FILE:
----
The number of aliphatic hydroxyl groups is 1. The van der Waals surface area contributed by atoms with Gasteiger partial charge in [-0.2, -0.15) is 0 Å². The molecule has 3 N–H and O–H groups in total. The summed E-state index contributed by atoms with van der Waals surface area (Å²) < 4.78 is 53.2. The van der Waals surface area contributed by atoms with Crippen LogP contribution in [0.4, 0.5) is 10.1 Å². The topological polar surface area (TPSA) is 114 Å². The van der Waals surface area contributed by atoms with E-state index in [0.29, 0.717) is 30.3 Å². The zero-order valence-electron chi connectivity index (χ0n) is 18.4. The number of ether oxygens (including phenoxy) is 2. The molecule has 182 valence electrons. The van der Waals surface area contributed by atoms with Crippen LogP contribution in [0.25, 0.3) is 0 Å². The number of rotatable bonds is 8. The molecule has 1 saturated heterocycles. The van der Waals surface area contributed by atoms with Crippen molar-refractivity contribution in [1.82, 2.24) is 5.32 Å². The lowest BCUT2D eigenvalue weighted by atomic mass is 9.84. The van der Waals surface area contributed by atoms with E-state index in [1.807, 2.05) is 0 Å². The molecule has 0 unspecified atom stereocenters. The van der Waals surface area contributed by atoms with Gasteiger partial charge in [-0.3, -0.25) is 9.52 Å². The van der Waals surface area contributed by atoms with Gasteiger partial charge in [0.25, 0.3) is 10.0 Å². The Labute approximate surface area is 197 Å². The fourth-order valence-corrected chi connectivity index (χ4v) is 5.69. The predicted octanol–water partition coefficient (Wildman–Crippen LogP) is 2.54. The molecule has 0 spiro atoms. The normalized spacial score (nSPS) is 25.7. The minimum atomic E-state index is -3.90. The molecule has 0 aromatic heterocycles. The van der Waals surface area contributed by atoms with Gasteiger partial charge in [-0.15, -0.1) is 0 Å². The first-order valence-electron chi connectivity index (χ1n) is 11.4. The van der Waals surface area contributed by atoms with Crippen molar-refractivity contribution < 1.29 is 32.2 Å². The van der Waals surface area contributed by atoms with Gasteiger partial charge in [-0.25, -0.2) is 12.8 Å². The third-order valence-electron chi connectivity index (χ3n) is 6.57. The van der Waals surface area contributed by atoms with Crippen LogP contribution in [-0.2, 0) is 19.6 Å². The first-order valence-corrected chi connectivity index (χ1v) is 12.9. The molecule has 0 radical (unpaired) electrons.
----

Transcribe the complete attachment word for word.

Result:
The number of aliphatic hydroxyl groups is 1. The van der Waals surface area contributed by atoms with Gasteiger partial charge in [-0.2, -0.15) is 0 Å². The molecule has 3 N–H and O–H groups in total. The summed E-state index contributed by atoms with van der Waals surface area (Å²) < 4.78 is 53.2. The van der Waals surface area contributed by atoms with Crippen LogP contribution in [0.4, 0.5) is 10.1 Å². The topological polar surface area (TPSA) is 114 Å². The van der Waals surface area contributed by atoms with E-state index in [0.29, 0.717) is 30.3 Å². The zero-order valence-electron chi connectivity index (χ0n) is 18.4. The number of ether oxygens (including phenoxy) is 2. The molecule has 182 valence electrons. The van der Waals surface area contributed by atoms with Crippen LogP contribution in [0.25, 0.3) is 0 Å². The number of rotatable bonds is 8. The molecule has 1 saturated heterocycles. The van der Waals surface area contributed by atoms with Crippen molar-refractivity contribution in [1.82, 2.24) is 5.32 Å². The lowest BCUT2D eigenvalue weighted by atomic mass is 9.84. The van der Waals surface area contributed by atoms with E-state index in [1.807, 2.05) is 0 Å². The molecule has 0 unspecified atom stereocenters. The van der Waals surface area contributed by atoms with Gasteiger partial charge in [-0.3, -0.25) is 9.52 Å². The van der Waals surface area contributed by atoms with Gasteiger partial charge in [0.25, 0.3) is 10.0 Å². The Labute approximate surface area is 197 Å². The fourth-order valence-corrected chi connectivity index (χ4v) is 5.69. The predicted octanol–water partition coefficient (Wildman–Crippen LogP) is 2.54. The molecule has 0 spiro atoms. The normalized spacial score (nSPS) is 25.7. The minimum atomic E-state index is -3.90. The molecule has 0 aromatic heterocycles. The van der Waals surface area contributed by atoms with Gasteiger partial charge in [-0.15, -0.1) is 0 Å². The first-order valence-electron chi connectivity index (χ1n) is 11.4. The van der Waals surface area contributed by atoms with Crippen molar-refractivity contribution < 1.29 is 32.2 Å². The van der Waals surface area contributed by atoms with Gasteiger partial charge in [-0.25, -0.2) is 12.8 Å². The third-order valence-electron chi connectivity index (χ3n) is 6.57. The van der Waals surface area contributed by atoms with Crippen LogP contribution in [-0.2, 0) is 19.6 Å². The first-order valence-corrected chi connectivity index (χ1v) is 12.9. The molecule has 0 radical (unpaired) electrons.